Tuesday, October 13, 1998 Published at 17:43 GMT 18:43 UK
Agreement in Belgrade
Ready for action: The Nato activation order is still in place
US Balkans envoy Richard Holbrooke confirmed that Belgrade is willing to allow the verification mission by the Organisation for Security and Co-operation in Europe.
US President Bill Clinton said the deal was "completely in accordance" with United Nations demands.
But he warned: "We will not rely on what President Milosevic says but what he does for the whole world to see.
"Nato is ready to act. It is up to him to follow through on his commitments."
And the UK Foreign Secretary, Robin Cook, said: "This has been a vindication of our strategy of diplomacy backed up by the credible threat of force."
He said that Nato Secretary-General Javier Solana is expected to fly to Yugoslavia in the next few days.
He said: "I hope this will mark a turning point in the tragic relationship between the peoples of Kosovo."
Mr Holbrooke said he hoped the deal would lead the way to "autonomy and self-determination" for the people of Kosovo, 90% of whom are ethnic Albanians.
But he also warned: "We're not out of the emergency yet. We're still in it."
Representatives from the Albanian separatist group, the KLA, said anything short of full independence was unacceptable.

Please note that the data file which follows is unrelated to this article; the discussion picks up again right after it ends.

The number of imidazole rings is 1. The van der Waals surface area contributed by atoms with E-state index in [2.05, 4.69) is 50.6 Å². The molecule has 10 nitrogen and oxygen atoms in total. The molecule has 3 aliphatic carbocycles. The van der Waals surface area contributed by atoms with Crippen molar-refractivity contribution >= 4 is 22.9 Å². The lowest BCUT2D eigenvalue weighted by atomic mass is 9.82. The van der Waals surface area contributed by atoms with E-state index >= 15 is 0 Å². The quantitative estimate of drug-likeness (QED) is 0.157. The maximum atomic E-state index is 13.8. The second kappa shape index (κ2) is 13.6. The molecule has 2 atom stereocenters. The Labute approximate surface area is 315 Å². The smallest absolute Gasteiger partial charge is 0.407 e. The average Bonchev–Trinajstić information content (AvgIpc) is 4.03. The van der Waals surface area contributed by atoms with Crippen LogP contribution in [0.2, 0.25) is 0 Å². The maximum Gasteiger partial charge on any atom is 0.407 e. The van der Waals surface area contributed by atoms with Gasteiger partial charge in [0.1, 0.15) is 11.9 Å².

The Operational Director of Medecins sans Frontieres, Vincent Janssens, said that any deal must give "concrete physical protection" to refugees.
Nato ambassadors issued an activation order authorising air strikes after being briefed by Mr Holbrooke late on Monday.
But it included a four-day delay to allow further talks in Belgrade after the progress made on Monday.
Correspondents say Nato's decision to hold fire for 96 hours - twice as long as was earlier suggested - recognised the gains Mr Holbrooke had made and the possibility of a peaceful settlement.
Despite the agreement in Belgrade, Nato officials say the activation order remains in place.
The activation order is in effect a countdown to possible military action in four days' time. It:
If military action is to go any further, the allies will have to take a further political decision.